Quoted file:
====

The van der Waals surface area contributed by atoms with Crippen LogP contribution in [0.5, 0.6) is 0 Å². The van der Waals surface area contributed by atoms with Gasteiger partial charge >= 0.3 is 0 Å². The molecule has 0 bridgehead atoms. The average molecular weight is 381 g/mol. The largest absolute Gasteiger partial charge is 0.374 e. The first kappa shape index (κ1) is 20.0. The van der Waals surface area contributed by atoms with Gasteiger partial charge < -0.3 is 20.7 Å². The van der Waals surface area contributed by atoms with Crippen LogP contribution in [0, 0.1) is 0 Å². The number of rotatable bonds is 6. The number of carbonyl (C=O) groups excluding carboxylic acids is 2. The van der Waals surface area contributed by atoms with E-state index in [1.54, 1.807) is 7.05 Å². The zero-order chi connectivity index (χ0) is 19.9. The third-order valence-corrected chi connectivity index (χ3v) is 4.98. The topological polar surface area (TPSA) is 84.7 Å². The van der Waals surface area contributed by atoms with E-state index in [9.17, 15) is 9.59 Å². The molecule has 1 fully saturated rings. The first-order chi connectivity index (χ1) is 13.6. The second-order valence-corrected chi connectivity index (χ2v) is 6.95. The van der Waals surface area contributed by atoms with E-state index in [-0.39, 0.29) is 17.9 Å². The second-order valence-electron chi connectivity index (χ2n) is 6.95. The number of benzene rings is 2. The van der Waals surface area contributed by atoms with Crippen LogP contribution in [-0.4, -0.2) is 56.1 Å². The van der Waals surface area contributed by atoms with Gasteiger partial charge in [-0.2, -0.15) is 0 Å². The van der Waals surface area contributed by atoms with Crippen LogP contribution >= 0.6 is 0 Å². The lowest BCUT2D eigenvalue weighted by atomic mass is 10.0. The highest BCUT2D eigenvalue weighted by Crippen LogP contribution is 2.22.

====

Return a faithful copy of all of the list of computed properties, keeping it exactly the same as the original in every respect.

The van der Waals surface area contributed by atoms with Crippen LogP contribution in [0.5, 0.6) is 0 Å². The van der Waals surface area contributed by atoms with Gasteiger partial charge >= 0.3 is 0 Å². The molecule has 0 bridgehead atoms. The average molecular weight is 381 g/mol. The largest absolute Gasteiger partial charge is 0.374 e. The first kappa shape index (κ1) is 20.0. The van der Waals surface area contributed by atoms with Gasteiger partial charge < -0.3 is 20.7 Å². The van der Waals surface area contributed by atoms with Crippen LogP contribution in [0, 0.1) is 0 Å². The number of rotatable bonds is 6. The number of carbonyl (C=O) groups excluding carboxylic acids is 2. The van der Waals surface area contributed by atoms with E-state index in [1.54, 1.807) is 7.05 Å². The zero-order chi connectivity index (χ0) is 19.9. The third-order valence-corrected chi connectivity index (χ3v) is 4.98. The topological polar surface area (TPSA) is 84.7 Å². The van der Waals surface area contributed by atoms with E-state index in [9.17, 15) is 9.59 Å². The molecule has 1 fully saturated rings. The first-order chi connectivity index (χ1) is 13.6. The second-order valence-corrected chi connectivity index (χ2v) is 6.95. The van der Waals surface area contributed by atoms with E-state index in [-0.39, 0.29) is 17.9 Å². The second-order valence-electron chi connectivity index (χ2n) is 6.95. The number of benzene rings is 2. The van der Waals surface area contributed by atoms with Crippen LogP contribution in [-0.4, -0.2) is 56.1 Å². The van der Waals surface area contributed by atoms with Gasteiger partial charge in [-0.2, -0.15) is 0 Å². The van der Waals surface area contributed by atoms with Crippen LogP contribution >= 0.6 is 0 Å². The lowest BCUT2D eigenvalue weighted by atomic mass is 10.0. The highest BCUT2D eigenvalue weighted by Crippen LogP contribution is 2.22.